These stories can also be heard Sunday mornings around 10 am on WILD 102’s “Look Back in Time” program. Each week’s radio story will be posted here on our website.
Weekly radio stories are researched, compiled, and read by Sheila Winstead, RCHS Board Member.
October 15, 2023
This story of an accident involving dynamite appeared 90 years ago in the September 28, 1933 edition of the Northern Minnesota Leader.
“While dynamiting stumps on his farm about eight miles north of Badger Tuesday morning, Bennie Mickelson had an extremely narrow escape when a charge of the explosive which he had lit for a second time, exploded.
Marvin Johnson, who was breaking for Mickelson, and Roy and George Wellen who were also helping remove stumps heard the explosion and looked in that direction but could not see Mickelson. They suspected something was wrong and ran over and found him unconscious about 16 feet from where the explosion occurred.
The attending physician found his left eye ball ruptured and macerated, a fracture of nasal bones, fracture of right arm and two fingers badly lacerated, as result of the dynamite explosion. He was treated for shock and relief from the intense pain he suffered.
On Wednesday morning, Dr. Culver of Thief River Falls, eye specialist, and Dr. Berge, the attending physician, removed the left eye. Intensive treatment is being given to save the sight of the right eye, which was scarred and showed ulcer formation at the time of operation.
During the interim between the accident and the operation Mrs. Mickelson was beside herself with grief. Having worked hard together to found a home and with brighter days ahead, the possibility of what might happen hung like a dark cloud over her. But the operation revealed that the brain was not hurt and last night Mrs. Mickelson said such a large load had been lifted from her and that her husband was resting quietly.
A large number of relatives of the Mickelson’s came over yesterday to learn what his chances were and offer encouragement. He will not be able to receive visitors for several days. Absolute quiet and rest have been ordered.”
A week later, October 5, 1933, again in the Northern Minnesota Leader, an update on his condition was posted.
“Bennie Mickelson, who was badly injured by a dynamite explosion on Tuesday of last week and had to have the left eye removed, is improving daily and yesterday had the bandage removed from his right eye. He wants his friends to know he is grateful that he is still alive and has one eye to take him through life.”
Bennie had been born in Canby, Minnesota in 1895 and came to Roseau County in 1916, settling in Moose Township. He traveled by boxcar with four horses, three cows and a number of chickens. He sold eggs on the way to other passengers on the train for extra money.
His wife Mabel Ohlquist was born in Northwood, North Dakota in 1889, one of the first white children born to the early settlers there. When she was 10 years old, her family moved to a farm near Badger, which they homestead. While traveling with three covered wagons and riding horseback, they had to ford the river at Pelan, Minnesota because there was no bridge. There were few schools in Roseau County at that time and too far for Mabel to walk to the one nearest to them, so she lived with an aunt in Mayville, North Dakota and attended school there. Mabel then continued her education at Badger and was one of the first graduates there in 1906. Then she went to Moorhead, Minnesota and attended Normal Teachers Training for a year, coming home to teach at rural schools in Roseau County for 14 years, walking four to five miles a day. She was respected for her teaching abilities.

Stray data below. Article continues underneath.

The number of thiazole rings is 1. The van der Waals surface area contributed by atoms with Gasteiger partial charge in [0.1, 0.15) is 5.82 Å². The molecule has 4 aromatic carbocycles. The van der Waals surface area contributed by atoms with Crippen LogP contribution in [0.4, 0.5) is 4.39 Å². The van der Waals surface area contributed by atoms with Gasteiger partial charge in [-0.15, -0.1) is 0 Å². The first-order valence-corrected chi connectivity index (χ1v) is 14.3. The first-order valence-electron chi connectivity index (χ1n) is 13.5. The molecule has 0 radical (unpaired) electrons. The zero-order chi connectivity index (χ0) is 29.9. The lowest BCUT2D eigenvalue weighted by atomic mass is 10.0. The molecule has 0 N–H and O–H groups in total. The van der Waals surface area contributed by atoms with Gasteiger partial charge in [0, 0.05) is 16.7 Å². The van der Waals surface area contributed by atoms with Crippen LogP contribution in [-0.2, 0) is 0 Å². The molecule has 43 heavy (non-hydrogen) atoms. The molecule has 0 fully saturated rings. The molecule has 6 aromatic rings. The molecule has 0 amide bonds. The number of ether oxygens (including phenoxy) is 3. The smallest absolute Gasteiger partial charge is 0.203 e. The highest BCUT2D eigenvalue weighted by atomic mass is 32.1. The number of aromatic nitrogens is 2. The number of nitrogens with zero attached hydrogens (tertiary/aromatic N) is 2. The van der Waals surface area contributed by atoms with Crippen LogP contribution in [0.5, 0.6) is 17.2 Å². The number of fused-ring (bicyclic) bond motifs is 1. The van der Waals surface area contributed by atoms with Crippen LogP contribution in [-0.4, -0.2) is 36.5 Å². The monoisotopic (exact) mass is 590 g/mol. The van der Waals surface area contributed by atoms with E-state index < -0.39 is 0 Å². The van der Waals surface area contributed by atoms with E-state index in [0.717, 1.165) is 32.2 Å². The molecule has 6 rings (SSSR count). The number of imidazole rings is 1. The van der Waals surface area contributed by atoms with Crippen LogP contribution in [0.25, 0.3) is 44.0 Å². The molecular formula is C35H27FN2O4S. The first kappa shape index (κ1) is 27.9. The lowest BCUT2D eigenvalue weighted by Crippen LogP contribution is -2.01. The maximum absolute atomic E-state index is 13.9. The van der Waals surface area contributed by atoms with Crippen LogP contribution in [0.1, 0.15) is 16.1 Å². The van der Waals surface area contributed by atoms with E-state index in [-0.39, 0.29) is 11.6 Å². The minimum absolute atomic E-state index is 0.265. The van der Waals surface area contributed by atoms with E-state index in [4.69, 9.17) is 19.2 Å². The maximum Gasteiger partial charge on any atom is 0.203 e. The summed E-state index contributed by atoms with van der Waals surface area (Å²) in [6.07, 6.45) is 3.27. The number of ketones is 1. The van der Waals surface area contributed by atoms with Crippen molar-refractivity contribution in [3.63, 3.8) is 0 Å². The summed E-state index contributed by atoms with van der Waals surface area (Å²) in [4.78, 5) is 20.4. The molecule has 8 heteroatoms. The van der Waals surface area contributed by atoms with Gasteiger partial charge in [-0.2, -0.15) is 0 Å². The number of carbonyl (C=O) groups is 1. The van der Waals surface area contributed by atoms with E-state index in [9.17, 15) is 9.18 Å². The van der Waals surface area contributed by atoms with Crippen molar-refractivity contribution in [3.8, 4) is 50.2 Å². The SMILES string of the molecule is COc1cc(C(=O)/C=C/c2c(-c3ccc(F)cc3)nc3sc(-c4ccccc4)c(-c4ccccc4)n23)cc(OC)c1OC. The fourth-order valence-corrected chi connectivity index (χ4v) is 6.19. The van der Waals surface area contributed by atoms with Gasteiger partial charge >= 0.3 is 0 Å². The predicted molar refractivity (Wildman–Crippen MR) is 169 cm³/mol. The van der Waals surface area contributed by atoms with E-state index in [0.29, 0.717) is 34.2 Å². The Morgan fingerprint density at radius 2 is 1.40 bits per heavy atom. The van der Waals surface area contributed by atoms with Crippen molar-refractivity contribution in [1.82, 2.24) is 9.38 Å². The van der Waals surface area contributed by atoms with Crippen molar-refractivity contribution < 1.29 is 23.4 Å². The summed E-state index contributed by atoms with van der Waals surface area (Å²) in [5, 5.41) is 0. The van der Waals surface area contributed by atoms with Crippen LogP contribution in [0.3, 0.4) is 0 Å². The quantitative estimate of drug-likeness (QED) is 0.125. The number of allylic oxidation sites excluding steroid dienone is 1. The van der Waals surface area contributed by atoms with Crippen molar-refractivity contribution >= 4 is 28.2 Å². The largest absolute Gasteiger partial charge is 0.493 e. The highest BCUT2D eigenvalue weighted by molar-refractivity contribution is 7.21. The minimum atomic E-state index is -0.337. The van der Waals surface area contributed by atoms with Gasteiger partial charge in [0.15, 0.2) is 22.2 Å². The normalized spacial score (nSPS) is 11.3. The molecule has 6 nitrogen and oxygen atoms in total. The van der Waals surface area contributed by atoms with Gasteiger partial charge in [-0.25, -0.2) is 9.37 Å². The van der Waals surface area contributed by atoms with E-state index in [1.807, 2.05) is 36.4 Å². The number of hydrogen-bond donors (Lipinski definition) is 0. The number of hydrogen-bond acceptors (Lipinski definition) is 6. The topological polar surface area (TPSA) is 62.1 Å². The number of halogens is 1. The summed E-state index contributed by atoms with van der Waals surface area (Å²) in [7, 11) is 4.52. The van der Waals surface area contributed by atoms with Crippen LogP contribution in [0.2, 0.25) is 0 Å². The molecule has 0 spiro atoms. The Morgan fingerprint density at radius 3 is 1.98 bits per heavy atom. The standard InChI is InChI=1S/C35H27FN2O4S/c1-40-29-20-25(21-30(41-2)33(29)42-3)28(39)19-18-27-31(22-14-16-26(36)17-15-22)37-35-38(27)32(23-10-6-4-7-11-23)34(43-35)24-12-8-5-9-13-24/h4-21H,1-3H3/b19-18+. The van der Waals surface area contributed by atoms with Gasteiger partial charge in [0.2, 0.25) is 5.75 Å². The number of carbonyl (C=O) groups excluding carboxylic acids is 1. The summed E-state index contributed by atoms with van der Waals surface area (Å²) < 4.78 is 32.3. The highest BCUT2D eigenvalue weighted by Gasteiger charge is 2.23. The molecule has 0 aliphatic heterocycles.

Bennie and Mabel met and were married in 1916 and homesteaded 40 acres where he built a two-room house for his bride. Later he built a lean-to from logs. They started out with two cows, drill, binder, harrow, wagon and buggy, and the horses he brought with him on the train.
They had two daughters, Mildred, born in 1919 (who married Bill Nelson), and Florence, born in 1922 (who married Phillip Erickson). Their family were members of Roselund Lutheran Church, traveling 4-1/2 miles through all kinds of weather with a team of horses, where Mabel played the old pump organ for 25 years, and Ben put his beautiful tenor voice to good use. He always had an interest in music, played in dance bands, and also composed music, including the “Moose Overture”.
After his eye injury, they persevered and built a lovely home and farm through strength, faith and hard work. Mabel had a “green thumb” and raised many beautiful gardens and grew flowers both inside and out.
In 1964, they moved their house into Badger, and Mabel passed away that same December from cancer. Bennie then moved to Fosston to be near his family. He passed away in 1990. Both are buried at Roselund Cemetery north of Badger.
People that I talked to about them agreed that Bennie was a very sweet man, small in build, and pleasant to all that knew him. Mabel was talented and kind, too. They were good neighbors in their community.
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